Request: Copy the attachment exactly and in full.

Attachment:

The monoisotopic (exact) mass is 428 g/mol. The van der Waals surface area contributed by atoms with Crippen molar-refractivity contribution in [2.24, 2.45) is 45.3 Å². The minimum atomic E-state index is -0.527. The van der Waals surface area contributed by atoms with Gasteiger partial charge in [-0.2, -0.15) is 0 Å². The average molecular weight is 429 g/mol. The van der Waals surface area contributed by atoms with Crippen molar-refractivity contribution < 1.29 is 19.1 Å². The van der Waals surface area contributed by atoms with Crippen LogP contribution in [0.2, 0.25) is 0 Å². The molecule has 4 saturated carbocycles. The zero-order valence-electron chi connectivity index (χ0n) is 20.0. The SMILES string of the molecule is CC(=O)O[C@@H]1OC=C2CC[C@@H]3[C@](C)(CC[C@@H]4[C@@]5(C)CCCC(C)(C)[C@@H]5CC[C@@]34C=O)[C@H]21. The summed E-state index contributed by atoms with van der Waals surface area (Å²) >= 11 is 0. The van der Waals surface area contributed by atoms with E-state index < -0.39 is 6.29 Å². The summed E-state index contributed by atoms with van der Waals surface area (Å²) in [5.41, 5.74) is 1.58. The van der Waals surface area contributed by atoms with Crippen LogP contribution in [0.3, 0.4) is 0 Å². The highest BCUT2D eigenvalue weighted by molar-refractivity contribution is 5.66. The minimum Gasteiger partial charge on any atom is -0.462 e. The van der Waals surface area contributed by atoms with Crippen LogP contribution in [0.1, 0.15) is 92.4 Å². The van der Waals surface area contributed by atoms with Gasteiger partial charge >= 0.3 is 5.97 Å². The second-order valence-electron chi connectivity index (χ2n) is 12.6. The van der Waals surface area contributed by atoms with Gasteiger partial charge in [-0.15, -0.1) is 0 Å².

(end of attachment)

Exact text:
The monoisotopic (exact) mass is 428 g/mol. The van der Waals surface area contributed by atoms with Crippen molar-refractivity contribution in [2.24, 2.45) is 45.3 Å². The minimum atomic E-state index is -0.527. The van der Waals surface area contributed by atoms with Gasteiger partial charge in [-0.2, -0.15) is 0 Å². The average molecular weight is 429 g/mol. The van der Waals surface area contributed by atoms with Crippen molar-refractivity contribution < 1.29 is 19.1 Å². The van der Waals surface area contributed by atoms with Crippen LogP contribution in [0.2, 0.25) is 0 Å². The molecule has 4 saturated carbocycles. The zero-order valence-electron chi connectivity index (χ0n) is 20.0. The SMILES string of the molecule is CC(=O)O[C@@H]1OC=C2CC[C@@H]3[C@](C)(CC[C@@H]4[C@@]5(C)CCCC(C)(C)[C@@H]5CC[C@@]34C=O)[C@H]21. The summed E-state index contributed by atoms with van der Waals surface area (Å²) >= 11 is 0. The van der Waals surface area contributed by atoms with E-state index < -0.39 is 6.29 Å². The summed E-state index contributed by atoms with van der Waals surface area (Å²) in [5.41, 5.74) is 1.58. The van der Waals surface area contributed by atoms with Crippen LogP contribution in [0.3, 0.4) is 0 Å². The highest BCUT2D eigenvalue weighted by molar-refractivity contribution is 5.66. The minimum Gasteiger partial charge on any atom is -0.462 e. The van der Waals surface area contributed by atoms with Crippen LogP contribution in [0.1, 0.15) is 92.4 Å². The van der Waals surface area contributed by atoms with Gasteiger partial charge >= 0.3 is 5.97 Å². The second-order valence-electron chi connectivity index (χ2n) is 12.6. The van der Waals surface area contributed by atoms with Gasteiger partial charge in [-0.15, -0.1) is 0 Å².